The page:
These wind turbines have no blades and do not move. Your goal: conquer the rooftops

  • 19

At first glance they may look like chimneys, the outlet of a smoke extractor or even, stretching the imagination, an antenna, but of course not what they really are: windmills. That, yes, some very peculiar, devoid of blades, immobile and partly inspired by racing cars.

The firm Aeromine Technologies has just presented a peculiar wind turbine model with which —ensures— can be generated “up to 50% more of energy than other sustainable options at the same or lower cost”. Its system is designed to be installed on the edge of roofs, where a network of between 20 and 40 wind capture units is deployed, wind turbines very different from the large turbines with blades that we usually see in wind farms.

Its objective is to take advantage of gusts, which is why wind turbines are installed precisely on the edge of buildings and facing the direction in which the wind usually prevails.

Another way to take advantage of the wind

“Aeromine’s streamlined design captures and amplifies airflow of the building with wind speeds as low as 5 mph [unos 8 km/h]similar to the aerodynamic surfaces of a racing car”, explains the company, which ensures that the system is designed for buildings with large flat roofs, such as warehouses, logistics centers, factories or office blocks.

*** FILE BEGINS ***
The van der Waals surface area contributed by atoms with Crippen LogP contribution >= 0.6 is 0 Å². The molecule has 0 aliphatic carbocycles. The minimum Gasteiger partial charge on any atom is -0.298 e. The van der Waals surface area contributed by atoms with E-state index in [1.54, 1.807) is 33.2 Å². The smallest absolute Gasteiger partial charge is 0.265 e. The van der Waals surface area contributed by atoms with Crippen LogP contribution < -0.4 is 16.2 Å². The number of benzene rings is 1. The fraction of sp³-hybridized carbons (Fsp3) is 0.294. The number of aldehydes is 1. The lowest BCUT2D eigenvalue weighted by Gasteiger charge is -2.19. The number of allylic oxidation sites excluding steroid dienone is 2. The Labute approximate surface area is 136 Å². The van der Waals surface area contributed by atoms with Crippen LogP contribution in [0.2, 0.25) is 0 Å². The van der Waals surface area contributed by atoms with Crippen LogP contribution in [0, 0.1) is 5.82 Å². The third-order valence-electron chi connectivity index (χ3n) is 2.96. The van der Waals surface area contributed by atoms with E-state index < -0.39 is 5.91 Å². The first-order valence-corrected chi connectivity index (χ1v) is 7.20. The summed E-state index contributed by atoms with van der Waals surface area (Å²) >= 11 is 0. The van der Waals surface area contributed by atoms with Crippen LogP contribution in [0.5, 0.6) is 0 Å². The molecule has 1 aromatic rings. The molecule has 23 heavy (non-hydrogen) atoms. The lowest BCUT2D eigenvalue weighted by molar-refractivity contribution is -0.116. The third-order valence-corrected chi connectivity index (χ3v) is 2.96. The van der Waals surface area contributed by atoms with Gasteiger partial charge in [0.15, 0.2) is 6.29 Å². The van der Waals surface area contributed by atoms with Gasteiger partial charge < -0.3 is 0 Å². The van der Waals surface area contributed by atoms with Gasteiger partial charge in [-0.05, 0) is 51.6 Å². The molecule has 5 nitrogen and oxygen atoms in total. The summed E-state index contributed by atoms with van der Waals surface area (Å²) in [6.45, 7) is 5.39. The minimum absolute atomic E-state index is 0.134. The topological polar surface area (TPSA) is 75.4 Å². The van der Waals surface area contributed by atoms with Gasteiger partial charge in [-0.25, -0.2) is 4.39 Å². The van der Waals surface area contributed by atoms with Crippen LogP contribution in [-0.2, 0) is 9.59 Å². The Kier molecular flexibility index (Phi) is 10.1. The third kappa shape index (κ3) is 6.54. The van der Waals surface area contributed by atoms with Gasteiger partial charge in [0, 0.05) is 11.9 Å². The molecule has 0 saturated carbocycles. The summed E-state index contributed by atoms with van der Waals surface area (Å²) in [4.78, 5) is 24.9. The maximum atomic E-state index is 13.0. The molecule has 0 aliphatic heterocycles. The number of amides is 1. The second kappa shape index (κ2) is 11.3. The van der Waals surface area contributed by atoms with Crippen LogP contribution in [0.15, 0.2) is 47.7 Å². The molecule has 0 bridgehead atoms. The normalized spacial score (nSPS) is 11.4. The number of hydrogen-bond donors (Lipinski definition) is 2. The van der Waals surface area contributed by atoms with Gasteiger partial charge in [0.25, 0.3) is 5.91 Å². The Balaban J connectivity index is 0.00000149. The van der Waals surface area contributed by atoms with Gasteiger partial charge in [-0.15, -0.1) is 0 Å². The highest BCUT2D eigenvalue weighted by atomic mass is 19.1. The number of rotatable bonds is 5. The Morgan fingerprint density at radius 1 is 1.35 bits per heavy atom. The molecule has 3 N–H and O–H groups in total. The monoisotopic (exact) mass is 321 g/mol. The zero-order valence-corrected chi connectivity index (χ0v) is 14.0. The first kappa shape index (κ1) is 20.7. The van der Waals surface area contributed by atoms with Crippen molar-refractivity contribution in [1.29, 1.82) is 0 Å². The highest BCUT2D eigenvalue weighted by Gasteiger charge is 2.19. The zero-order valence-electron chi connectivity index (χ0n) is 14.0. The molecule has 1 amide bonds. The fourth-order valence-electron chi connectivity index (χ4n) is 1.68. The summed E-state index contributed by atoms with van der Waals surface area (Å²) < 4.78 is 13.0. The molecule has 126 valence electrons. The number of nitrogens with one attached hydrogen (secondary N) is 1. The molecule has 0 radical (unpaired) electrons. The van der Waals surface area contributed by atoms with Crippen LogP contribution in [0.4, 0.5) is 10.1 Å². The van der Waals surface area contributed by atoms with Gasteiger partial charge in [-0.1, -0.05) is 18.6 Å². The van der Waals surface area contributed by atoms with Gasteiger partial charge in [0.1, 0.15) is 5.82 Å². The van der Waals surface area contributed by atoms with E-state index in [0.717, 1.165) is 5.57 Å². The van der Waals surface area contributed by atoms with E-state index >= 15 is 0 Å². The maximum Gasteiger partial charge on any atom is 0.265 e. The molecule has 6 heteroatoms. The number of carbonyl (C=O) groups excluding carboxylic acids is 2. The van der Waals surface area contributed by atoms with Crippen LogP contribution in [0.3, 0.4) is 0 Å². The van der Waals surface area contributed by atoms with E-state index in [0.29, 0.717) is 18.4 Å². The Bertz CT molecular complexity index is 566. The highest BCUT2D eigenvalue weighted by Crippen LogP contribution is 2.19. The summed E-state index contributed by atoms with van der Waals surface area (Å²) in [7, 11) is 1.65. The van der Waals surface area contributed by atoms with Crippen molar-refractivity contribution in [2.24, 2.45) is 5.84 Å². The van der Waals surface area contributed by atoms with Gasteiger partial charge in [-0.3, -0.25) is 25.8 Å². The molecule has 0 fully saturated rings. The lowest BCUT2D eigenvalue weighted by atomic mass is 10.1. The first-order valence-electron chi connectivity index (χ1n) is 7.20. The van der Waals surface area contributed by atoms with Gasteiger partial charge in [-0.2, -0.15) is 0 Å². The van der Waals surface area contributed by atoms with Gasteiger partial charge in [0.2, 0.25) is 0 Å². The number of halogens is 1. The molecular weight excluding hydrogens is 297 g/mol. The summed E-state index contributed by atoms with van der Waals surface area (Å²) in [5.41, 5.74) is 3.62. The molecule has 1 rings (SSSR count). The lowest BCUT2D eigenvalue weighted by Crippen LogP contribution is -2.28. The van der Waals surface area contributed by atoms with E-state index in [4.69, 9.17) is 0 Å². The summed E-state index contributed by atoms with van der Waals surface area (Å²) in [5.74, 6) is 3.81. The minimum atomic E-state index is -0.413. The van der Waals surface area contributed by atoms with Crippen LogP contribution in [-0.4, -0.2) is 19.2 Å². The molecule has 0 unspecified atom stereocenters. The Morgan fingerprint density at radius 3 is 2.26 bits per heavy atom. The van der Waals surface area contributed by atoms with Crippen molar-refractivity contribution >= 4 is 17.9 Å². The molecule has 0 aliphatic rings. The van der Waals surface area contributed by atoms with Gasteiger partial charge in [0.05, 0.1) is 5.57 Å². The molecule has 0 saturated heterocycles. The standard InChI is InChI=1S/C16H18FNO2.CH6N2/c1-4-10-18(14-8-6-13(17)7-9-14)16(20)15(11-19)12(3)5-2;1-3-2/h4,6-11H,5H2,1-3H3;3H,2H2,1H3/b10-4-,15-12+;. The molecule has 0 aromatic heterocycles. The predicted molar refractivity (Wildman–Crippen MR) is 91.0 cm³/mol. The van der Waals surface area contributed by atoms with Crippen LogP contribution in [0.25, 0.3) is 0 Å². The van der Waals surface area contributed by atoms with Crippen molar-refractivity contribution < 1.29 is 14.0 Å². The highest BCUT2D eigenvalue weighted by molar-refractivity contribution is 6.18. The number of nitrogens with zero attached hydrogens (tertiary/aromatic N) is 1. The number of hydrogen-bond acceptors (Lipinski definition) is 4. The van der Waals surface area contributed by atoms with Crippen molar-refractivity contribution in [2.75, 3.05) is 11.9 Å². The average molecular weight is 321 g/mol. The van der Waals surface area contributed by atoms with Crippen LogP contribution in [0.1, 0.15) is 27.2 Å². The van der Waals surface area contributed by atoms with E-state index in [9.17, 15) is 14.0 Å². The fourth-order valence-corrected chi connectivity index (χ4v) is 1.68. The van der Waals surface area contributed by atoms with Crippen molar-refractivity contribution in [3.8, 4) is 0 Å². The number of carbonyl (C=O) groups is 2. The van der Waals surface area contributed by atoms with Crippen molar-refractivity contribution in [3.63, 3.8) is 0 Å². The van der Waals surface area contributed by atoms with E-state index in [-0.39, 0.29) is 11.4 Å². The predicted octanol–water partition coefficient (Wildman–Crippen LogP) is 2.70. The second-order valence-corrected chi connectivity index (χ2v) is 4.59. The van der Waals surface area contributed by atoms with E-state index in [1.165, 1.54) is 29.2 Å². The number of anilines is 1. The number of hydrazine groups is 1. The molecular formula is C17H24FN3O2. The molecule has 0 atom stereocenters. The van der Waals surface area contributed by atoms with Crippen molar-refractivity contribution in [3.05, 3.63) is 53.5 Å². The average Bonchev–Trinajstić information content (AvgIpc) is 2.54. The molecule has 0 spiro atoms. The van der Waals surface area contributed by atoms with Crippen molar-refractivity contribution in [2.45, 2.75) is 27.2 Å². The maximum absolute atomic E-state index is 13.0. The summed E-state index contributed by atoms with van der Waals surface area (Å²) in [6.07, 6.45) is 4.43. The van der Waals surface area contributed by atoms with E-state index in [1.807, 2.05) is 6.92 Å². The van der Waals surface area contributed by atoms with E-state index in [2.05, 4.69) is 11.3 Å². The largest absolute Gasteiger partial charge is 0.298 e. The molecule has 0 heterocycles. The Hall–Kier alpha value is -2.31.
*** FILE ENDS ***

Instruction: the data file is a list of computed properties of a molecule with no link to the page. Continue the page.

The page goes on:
Its creators insist that Aeromine wind turbines lack blades, which allows them to avoid some of the weak points of classic turbines, such as their visual impact, the noise they generate or the risk of harming birds: “It is immobile. Take advantage of aerodynamics.”

The company also points out that they are capable of generating energy 24 hours a day, they adapt to any climate and their size allows you to take advantage of the space available on the roofs. What’s more, Aeromine calculates that it requires only 10% of the space that solar panels occupy.

“Designed to work seamlessly with a building’s existing electrical system, the combination of Aeromine’s wind solution with rooftop solar power can generate up to one hundred percent of the on-site energy needs of a building, while minimizing the need for energy storage”, say the company’s managers.

On its website it ensures that a single of its units can provide the same energy as 16 solar panels, although they do not specify any data on the tests, including the powers.

The technology used by Aeromine was “validated” in joint research with Sandia National Laboratories Y Texas Tech University and it is already being tested in companies, including the German chemical BASF Corporationwhich has applied it at its Wyandotte plant.

Cover image: Aeromine Technologies

At first glance they may look like chimneys, the outlet of a smoke extractor or even, stretching the imagination, an…

At first glance they may look like chimneys, the outlet of a smoke extractor or even, stretching the imagination, an…

Leave a Reply

Your email address will not be published.